DALLAS (Aug. 9, 2019) –The U.S. Environmental Protection Agency (EPA) recently awarded $115,000 to the Pueblo of Pojoaque in New Mexico as part of the General Assistance Program (GAP). The Pueblo will use the funds to administer their environmental program and assist in the development of multimedia programs to address environmental issues, including illegal dumping. The Pueblo’s GAP program protects people’s health by safeguarding the environment through awareness and environmental program development.
“In providing this grant, EPA knows that the Pueblo of Pojoaque will continue their important work of carrying out environmental programs for their members and their lands,” said Regional Administrator Ken McQueen. “Working together with tribal governments and equipping them with the tools they need is critical to supporting tribal communities.”
The grant will provide support for the Pueblo of Pojoaque Environment Department (PPED) to build capacity to administer environmental regulatory programs on tribal lands. PPED will work with EPA on compliance and inspections, reducing exposure to illegal dump sites and increasing understanding of their impacts, and using GIS/GPS technology, among other goals. EPA awarded the Pueblo another GAP grant of $135,000 earlier this fiscal year, bringing the total amount to $250,000.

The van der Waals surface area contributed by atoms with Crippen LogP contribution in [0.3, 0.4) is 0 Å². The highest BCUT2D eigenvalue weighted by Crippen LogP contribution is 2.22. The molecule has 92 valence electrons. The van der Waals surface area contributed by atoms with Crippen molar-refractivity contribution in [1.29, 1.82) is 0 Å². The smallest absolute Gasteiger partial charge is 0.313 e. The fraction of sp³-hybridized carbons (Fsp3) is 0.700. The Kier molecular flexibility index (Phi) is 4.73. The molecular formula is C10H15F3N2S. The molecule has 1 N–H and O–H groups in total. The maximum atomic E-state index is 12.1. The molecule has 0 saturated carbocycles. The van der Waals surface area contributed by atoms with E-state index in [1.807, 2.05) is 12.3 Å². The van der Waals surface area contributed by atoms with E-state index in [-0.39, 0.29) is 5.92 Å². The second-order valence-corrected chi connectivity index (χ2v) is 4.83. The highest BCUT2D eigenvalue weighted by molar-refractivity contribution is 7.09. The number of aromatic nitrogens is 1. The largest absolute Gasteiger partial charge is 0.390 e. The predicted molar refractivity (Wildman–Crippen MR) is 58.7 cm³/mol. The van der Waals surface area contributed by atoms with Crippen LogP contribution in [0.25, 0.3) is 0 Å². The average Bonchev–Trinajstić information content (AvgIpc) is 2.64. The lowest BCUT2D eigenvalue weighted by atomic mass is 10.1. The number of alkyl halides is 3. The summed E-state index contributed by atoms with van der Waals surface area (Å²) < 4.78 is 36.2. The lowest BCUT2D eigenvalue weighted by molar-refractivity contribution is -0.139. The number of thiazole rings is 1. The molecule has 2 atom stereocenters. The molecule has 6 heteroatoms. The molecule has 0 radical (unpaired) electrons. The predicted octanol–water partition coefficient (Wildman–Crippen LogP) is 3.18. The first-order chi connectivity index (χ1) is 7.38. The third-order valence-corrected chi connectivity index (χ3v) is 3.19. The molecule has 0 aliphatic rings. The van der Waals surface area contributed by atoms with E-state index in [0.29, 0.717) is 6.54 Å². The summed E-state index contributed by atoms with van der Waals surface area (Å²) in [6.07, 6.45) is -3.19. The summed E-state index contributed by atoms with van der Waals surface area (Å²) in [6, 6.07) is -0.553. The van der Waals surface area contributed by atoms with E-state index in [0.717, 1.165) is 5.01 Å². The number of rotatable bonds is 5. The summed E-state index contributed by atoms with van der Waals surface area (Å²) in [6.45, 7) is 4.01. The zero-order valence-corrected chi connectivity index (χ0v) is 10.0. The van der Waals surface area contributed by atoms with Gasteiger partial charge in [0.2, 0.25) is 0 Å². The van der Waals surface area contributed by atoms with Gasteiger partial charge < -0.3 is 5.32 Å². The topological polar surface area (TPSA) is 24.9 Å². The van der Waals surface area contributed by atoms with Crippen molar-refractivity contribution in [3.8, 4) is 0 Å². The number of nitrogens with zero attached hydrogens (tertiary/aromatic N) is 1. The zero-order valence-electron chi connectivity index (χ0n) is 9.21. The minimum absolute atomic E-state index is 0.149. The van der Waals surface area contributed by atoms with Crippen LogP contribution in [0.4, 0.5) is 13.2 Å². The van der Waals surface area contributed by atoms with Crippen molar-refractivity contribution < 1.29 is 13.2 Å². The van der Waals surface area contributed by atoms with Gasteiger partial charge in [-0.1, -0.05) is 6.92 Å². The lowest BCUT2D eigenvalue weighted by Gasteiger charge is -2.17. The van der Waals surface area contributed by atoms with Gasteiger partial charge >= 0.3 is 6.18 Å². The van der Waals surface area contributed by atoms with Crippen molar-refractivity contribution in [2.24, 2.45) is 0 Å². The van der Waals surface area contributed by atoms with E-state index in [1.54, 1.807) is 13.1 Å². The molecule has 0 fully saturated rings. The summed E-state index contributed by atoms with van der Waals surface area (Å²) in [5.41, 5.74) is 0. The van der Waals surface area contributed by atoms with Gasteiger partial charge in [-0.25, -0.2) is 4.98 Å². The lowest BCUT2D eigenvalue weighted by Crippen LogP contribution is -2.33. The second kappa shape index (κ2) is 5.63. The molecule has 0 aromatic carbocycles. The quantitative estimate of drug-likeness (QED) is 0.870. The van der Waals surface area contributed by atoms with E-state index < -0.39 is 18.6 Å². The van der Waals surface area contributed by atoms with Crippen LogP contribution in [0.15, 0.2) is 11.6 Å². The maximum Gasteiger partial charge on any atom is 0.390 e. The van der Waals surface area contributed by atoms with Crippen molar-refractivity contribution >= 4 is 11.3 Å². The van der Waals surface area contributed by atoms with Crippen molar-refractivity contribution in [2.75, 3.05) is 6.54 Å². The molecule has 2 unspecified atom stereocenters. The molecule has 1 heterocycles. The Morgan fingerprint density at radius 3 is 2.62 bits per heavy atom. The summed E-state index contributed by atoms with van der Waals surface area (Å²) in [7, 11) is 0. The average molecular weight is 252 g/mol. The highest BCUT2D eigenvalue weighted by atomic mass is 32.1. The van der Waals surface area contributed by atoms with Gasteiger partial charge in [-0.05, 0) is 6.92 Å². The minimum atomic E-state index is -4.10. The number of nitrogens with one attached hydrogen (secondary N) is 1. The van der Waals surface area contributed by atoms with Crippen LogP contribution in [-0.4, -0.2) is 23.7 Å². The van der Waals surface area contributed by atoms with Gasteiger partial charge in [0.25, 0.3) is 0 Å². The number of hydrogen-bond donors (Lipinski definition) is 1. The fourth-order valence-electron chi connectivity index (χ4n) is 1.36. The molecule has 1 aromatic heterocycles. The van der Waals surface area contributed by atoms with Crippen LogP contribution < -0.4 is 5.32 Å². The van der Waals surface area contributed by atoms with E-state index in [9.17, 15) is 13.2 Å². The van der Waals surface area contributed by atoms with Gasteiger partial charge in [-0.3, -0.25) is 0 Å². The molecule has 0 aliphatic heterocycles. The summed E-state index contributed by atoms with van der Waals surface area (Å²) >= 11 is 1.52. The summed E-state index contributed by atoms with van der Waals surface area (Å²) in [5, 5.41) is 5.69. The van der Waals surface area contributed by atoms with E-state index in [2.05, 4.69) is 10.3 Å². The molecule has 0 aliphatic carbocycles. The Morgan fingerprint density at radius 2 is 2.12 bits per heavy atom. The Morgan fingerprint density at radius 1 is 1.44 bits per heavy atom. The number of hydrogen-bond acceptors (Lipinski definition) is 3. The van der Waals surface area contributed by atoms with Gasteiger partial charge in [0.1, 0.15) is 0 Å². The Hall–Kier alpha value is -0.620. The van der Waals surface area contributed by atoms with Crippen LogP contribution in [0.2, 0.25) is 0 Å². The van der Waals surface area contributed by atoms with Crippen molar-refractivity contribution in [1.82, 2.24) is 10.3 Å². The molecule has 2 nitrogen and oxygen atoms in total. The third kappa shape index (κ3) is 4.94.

In 1992, Congress passed the Indian Environmental General Assistance Program Act, which authorizes EPA to provide GAP grants to federally-recognized tribes and tribal groups for planning, developing and establishing environmental protection programs in Indian country, as well as for developing and implementing solid and hazardous waste programs on tribal lands. GAP grants also support activities such as attending environmentally-related training and conducting community outreach.